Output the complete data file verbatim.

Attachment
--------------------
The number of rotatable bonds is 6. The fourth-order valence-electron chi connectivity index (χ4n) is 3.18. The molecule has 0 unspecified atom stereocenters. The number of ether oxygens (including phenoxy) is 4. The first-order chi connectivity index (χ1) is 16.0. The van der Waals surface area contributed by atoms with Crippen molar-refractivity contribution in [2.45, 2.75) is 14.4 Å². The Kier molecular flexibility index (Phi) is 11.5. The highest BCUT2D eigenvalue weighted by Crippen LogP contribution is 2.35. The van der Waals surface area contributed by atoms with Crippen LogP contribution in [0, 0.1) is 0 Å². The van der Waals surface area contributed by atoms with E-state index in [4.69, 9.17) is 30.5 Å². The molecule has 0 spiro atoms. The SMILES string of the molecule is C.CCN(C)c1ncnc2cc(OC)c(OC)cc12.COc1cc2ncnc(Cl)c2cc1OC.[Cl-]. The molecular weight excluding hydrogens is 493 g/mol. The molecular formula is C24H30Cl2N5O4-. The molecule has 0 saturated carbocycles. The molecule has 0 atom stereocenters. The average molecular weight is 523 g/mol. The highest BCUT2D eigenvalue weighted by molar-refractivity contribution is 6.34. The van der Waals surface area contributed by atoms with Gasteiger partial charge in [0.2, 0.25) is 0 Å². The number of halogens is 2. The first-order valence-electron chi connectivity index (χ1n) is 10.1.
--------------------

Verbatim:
The number of rotatable bonds is 6. The fourth-order valence-electron chi connectivity index (χ4n) is 3.18. The molecule has 0 unspecified atom stereocenters. The number of ether oxygens (including phenoxy) is 4. The first-order chi connectivity index (χ1) is 16.0. The van der Waals surface area contributed by atoms with Crippen molar-refractivity contribution in [2.45, 2.75) is 14.4 Å². The Kier molecular flexibility index (Phi) is 11.5. The highest BCUT2D eigenvalue weighted by Crippen LogP contribution is 2.35. The van der Waals surface area contributed by atoms with Crippen LogP contribution in [0, 0.1) is 0 Å². The van der Waals surface area contributed by atoms with E-state index in [4.69, 9.17) is 30.5 Å². The molecule has 0 spiro atoms. The SMILES string of the molecule is C.CCN(C)c1ncnc2cc(OC)c(OC)cc12.COc1cc2ncnc(Cl)c2cc1OC.[Cl-]. The molecular weight excluding hydrogens is 493 g/mol. The molecular formula is C24H30Cl2N5O4-. The molecule has 0 saturated carbocycles. The molecule has 0 atom stereocenters. The average molecular weight is 523 g/mol. The highest BCUT2D eigenvalue weighted by molar-refractivity contribution is 6.34. The van der Waals surface area contributed by atoms with Gasteiger partial charge in [0.2, 0.25) is 0 Å². The number of halogens is 2. The first-order valence-electron chi connectivity index (χ1n) is 10.1.